Thursday, November 12, 2015

Profound Rainshadow, Strong Winds, and Floods


First, the good news for skiers.

As a result of recent and forecast snow, Whistler will open on November 19th. Others will joint them if the current forecasts hold.

Today, the westerly atmospheric river reached our coast with substantial totals on the Olympics. The 24h precipitation totals ending 8 PM today (Thursday) exceeded four inches on the lower slopes of the Olympic Mountains. In contrast, there was only .01 inches over the north Sound. A super rain shadow as air descended the eastern slopes of the Olympics and mountains of Vancouver Island. And folks, this ain't over yet. But I am always amazed by our precipitation contrasts, with over a 400 to 1 ratio between the two sides of the Olympics.


The atmospheric river that reached us was clearly evident in the vertically integrated water vapor content sensed by satellites.  Huge amounts in the tropical Pacific, with a narrow atmospheric river moving northward in the western Pacific and then heading nearly due east to us.  

The winds also varied substantially today, with strong winds along the coast and over NW Washington, where both had gusts to 40-60 mph.  Some gusts to the mid 30s over central Puget Sound.  There are a number of power outages north of Everett.



During the next 48h the undulating atmospheric river will bring large amounts of precipitation to the Olympics and north Cascades (5-12 inches)--see below.  

 And snow is still expected over the higher elevations of the North Cascades and Olympics.



After the atmospheric river passes through on Saturday, temperatures will cool and snow will return to lower elevations. Mountain snow fun is in all our future.

KPLU and KUOW

Finally, many of you have heard about the proposed purchase of KPLU by KUOW. I will have a lot more to say about this in the future, but, to put it mildly, I was shocked by the news, as were many of my friends at KPLU.

This is a sad day for the Puget Sound community, as we lose another independent media voice. In recent years, we have lost much of the Seattle PI, KCTS gave up local programming, KUOW went corporate and gave up most local programming, many of the local TV stations hollowed out their staffs, and now this. With a vibrant, growing community our region deserves MORE, not less, depth in our media. The true motivations for this actions are still unclear, but it is a seriously setback for our region. Listeners and comments on local social media sites are overwhelmingly against this purchase.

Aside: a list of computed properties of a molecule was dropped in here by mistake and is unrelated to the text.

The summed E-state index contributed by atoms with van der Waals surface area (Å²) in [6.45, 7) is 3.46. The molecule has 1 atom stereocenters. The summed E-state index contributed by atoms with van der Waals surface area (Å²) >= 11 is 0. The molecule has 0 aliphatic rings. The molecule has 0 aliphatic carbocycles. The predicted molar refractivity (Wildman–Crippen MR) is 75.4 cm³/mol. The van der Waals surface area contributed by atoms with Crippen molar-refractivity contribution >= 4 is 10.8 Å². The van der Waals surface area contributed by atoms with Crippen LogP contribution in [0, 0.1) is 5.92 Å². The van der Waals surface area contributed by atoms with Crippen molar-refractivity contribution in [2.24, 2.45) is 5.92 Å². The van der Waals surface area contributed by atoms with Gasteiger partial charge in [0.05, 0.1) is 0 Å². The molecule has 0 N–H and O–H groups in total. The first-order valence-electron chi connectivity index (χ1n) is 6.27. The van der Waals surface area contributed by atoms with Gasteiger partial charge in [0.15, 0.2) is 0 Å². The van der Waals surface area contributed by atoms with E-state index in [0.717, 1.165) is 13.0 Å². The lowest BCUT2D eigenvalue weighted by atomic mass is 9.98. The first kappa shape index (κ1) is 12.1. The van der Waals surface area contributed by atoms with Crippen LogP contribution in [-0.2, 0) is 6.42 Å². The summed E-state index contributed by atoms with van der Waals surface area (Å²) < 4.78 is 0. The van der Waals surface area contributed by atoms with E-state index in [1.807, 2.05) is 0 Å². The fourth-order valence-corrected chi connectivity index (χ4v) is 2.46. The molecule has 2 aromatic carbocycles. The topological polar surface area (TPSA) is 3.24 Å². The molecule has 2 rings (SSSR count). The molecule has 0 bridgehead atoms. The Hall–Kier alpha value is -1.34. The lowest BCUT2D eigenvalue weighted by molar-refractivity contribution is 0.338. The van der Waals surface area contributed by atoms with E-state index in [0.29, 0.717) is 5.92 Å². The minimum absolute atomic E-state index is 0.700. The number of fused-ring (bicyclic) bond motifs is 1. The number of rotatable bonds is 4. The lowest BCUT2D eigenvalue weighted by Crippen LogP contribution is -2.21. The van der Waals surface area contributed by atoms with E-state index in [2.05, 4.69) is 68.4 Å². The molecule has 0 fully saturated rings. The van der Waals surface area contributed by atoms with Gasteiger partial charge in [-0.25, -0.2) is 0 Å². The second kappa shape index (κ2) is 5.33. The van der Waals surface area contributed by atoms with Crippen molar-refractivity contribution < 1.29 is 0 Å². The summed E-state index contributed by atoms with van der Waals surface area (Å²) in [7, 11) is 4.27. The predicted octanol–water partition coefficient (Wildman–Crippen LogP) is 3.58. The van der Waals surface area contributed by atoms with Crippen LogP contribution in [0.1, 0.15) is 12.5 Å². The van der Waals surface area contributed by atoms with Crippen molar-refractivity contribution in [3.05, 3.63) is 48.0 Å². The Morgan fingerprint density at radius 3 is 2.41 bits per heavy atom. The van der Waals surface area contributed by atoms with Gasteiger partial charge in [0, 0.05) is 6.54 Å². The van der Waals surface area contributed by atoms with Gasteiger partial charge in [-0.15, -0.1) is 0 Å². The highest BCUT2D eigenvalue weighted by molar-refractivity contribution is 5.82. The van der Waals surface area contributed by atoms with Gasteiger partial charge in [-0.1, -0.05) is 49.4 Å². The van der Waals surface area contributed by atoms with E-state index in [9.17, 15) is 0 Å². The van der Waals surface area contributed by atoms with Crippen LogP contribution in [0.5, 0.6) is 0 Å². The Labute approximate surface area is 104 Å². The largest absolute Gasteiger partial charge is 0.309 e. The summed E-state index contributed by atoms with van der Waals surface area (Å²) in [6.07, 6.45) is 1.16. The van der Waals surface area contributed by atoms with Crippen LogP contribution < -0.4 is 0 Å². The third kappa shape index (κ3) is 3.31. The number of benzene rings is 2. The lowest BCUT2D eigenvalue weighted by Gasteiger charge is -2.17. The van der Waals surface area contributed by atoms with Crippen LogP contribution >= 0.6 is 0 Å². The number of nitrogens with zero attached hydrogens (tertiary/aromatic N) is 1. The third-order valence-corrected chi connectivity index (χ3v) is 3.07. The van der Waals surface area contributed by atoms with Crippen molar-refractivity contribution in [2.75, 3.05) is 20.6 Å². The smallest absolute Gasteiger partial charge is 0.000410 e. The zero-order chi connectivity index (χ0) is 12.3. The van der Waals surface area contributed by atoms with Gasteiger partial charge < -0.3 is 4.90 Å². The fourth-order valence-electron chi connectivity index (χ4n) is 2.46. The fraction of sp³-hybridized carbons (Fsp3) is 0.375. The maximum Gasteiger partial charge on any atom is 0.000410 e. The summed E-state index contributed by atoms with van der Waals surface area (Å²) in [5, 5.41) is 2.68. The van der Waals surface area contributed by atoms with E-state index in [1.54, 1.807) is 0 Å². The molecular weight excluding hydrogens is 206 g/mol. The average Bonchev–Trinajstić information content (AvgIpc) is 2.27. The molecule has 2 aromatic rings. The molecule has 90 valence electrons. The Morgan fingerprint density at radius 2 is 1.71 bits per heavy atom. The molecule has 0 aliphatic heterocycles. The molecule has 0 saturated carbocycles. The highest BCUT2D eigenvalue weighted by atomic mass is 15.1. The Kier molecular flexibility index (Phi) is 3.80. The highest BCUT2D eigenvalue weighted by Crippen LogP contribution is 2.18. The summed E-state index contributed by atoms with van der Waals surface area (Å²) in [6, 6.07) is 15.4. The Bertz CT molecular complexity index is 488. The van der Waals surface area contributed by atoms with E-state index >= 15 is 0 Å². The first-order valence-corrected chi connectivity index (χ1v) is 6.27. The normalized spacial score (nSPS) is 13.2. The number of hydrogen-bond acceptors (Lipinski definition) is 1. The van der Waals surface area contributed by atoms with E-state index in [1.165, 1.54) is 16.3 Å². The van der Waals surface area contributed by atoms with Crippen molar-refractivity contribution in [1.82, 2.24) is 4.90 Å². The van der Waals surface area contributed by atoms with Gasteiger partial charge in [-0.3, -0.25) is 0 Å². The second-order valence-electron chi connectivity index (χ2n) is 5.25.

Is there a way that the public can say no to the loss of one of their public radio stations? Could KPLU change in other ways other than be sold and lost? More on that later... ....cliff


12 comments:

IMFletch said...

Regarding the demise of KPLU, there's always podcasting. Being a UW prof you have access to what I'd assume would be a lot of interesting guests. I know I'd listen.

Gpacharlie said...

Was this Super rain shadow predictable?

lhsouthern said...

There is nwpr out of wsu Pullman maybe you can broadcast your weather thing from there.

Patrick said...

The independent local news voice is a serious loss. What will we have left, the Times that has trouble distinguishing between news and their editorial position? the Stranger, with about one page of actual news each week?

The Drennans said...

KPLU-- are we going to lose one of the nation's few Jazz stations? One station that made Seattle special. What will it become?

JewelyaZ said...

I went to KPLU to follow you and really liked what I found, for the most part, so I am sorry to hear the news. I second/third the podcast thing. I'd actually love to hear you do 2 minutes every day, even though I realize that could be a real burden for you. I would listen. I would contribute to a Kickstarter or even a Patreon campaign to help that fund the program.

JV said...

Hey Cliff...love your forecasts. Still holding out hope for snow between now and Thanksgiving but looks like the epic storm that was forecasted in earlier models for next Tuesday is now looking warmer. Any word on the "mountain snow in our future"?